Each package comes with two discs to store in your hand sewing kit.

I’ve also added my favourite unusual John James sewing needles to our shop.  There are a selection of three extra sharp and strong leather needles that you can use to sew on leather buckles or elbow patches:


And the most handy household repair kit.  You probably don’t have these needles in your sewing box!  They include curved mattress needles, a darning needle and two sharp leather needles.


The mattress needles are especially handy for repairing upholstered furniture but I would also be interested to use them when hand stitching hard to reach areas (perhaps if you would like to repair a thick backpack or add a leather patch to a finished garment.  Use these curved needles whenever the fabric you are stitching can not be easily manipulated with a straight needle.

The last secret weapon to add to your sewing kit are these serious little thread clippers.


They feature light and strong handles made from fibreglass reinforced resin and steel blades.


Their handle-less design makes them very quick to grab and comfortable to use.  If you have never used this style of clipper before, you might find it takes a little bit to figure out the pinching technique since the way that you pinch the clippers closed effects the alignment of the blades.  Once you master the technique (you will have it figured out after a few snips!) you will choose these clippers over any other thread snips.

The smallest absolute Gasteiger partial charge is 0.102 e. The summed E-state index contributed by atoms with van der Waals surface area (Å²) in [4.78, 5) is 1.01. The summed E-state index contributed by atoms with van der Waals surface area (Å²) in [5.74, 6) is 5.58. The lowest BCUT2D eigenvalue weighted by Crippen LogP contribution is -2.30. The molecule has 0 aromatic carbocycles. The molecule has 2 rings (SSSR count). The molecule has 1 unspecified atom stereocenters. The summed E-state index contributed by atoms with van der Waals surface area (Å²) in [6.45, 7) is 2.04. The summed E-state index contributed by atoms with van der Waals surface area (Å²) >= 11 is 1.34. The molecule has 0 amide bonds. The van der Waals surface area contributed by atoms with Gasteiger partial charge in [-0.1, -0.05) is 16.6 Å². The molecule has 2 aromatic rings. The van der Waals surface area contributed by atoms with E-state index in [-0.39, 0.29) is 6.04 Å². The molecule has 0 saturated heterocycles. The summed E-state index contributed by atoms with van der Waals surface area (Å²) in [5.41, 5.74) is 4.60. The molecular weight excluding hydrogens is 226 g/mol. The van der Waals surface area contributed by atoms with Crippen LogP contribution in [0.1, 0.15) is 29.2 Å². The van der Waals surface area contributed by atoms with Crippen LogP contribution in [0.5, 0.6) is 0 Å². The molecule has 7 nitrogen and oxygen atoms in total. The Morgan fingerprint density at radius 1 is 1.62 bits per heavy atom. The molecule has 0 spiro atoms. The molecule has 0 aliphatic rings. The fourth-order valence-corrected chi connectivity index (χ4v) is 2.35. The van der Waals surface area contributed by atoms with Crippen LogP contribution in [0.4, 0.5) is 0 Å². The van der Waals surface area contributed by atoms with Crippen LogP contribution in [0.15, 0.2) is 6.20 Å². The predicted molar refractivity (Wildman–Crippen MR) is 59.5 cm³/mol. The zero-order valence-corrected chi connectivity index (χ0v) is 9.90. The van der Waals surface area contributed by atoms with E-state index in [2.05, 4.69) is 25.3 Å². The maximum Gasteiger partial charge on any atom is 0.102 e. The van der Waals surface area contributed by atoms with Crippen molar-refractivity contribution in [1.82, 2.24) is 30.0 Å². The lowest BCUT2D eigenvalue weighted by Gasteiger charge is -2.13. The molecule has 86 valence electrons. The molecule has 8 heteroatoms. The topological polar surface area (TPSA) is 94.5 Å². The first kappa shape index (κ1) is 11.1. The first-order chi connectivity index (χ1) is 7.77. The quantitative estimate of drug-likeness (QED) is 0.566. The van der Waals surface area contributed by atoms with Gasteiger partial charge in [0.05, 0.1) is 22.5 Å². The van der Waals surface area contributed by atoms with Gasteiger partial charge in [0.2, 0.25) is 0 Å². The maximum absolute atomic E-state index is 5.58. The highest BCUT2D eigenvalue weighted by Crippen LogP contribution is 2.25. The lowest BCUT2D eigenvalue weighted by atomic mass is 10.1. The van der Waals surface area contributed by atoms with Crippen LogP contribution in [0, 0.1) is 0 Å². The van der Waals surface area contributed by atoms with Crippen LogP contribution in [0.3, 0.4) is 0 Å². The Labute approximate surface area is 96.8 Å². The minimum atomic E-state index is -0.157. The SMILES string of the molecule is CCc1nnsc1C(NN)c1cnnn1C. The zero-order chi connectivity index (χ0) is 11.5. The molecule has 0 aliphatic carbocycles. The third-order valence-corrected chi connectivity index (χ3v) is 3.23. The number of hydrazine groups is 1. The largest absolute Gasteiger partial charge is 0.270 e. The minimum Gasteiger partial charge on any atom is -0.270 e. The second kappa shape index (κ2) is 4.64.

Do you have any menswear hand sewing projects on the go right now?  I frequently sew patches and medals on to the uniforms of Matt’s firefighter co-workers so I really like to have a good quality and convenient hand sewing kit ready to go in my sewing room.

9 thoughts on “Thimbles of many sizes

  1. I never knew about open-top thimbles before! I could never get into them initially because I didn’t understand that they were for pushing your needle (I mistakenly thought they were to keep you from poking yourself) and my fingers were always too big until I discovered leather thimbles with metal in them. Now I have a bunch. These are beautiful and I like that they come in different sizes and styles. Those thread snips look awesome too. You always choose such thoughtful and unique things for your shop!